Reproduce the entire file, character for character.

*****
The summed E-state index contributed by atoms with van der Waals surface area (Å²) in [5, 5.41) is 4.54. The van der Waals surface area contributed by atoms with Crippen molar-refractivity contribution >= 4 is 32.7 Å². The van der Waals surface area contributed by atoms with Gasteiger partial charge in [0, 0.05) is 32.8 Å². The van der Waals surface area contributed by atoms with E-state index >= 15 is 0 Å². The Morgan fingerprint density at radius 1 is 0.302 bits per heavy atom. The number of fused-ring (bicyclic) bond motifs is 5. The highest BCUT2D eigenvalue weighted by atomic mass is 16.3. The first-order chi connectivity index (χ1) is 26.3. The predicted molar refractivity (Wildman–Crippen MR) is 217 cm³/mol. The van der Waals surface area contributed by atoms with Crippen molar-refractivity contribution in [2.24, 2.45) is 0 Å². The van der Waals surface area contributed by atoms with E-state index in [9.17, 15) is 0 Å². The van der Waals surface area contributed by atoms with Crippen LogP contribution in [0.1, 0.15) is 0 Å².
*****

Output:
The summed E-state index contributed by atoms with van der Waals surface area (Å²) in [5, 5.41) is 4.54. The van der Waals surface area contributed by atoms with Crippen molar-refractivity contribution >= 4 is 32.7 Å². The van der Waals surface area contributed by atoms with Gasteiger partial charge in [0, 0.05) is 32.8 Å². The van der Waals surface area contributed by atoms with E-state index >= 15 is 0 Å². The Morgan fingerprint density at radius 1 is 0.302 bits per heavy atom. The number of fused-ring (bicyclic) bond motifs is 5. The highest BCUT2D eigenvalue weighted by atomic mass is 16.3. The first-order chi connectivity index (χ1) is 26.3. The predicted molar refractivity (Wildman–Crippen MR) is 217 cm³/mol. The van der Waals surface area contributed by atoms with Crippen molar-refractivity contribution in [2.24, 2.45) is 0 Å². The van der Waals surface area contributed by atoms with E-state index in [9.17, 15) is 0 Å². The van der Waals surface area contributed by atoms with Crippen LogP contribution in [0.1, 0.15) is 0 Å².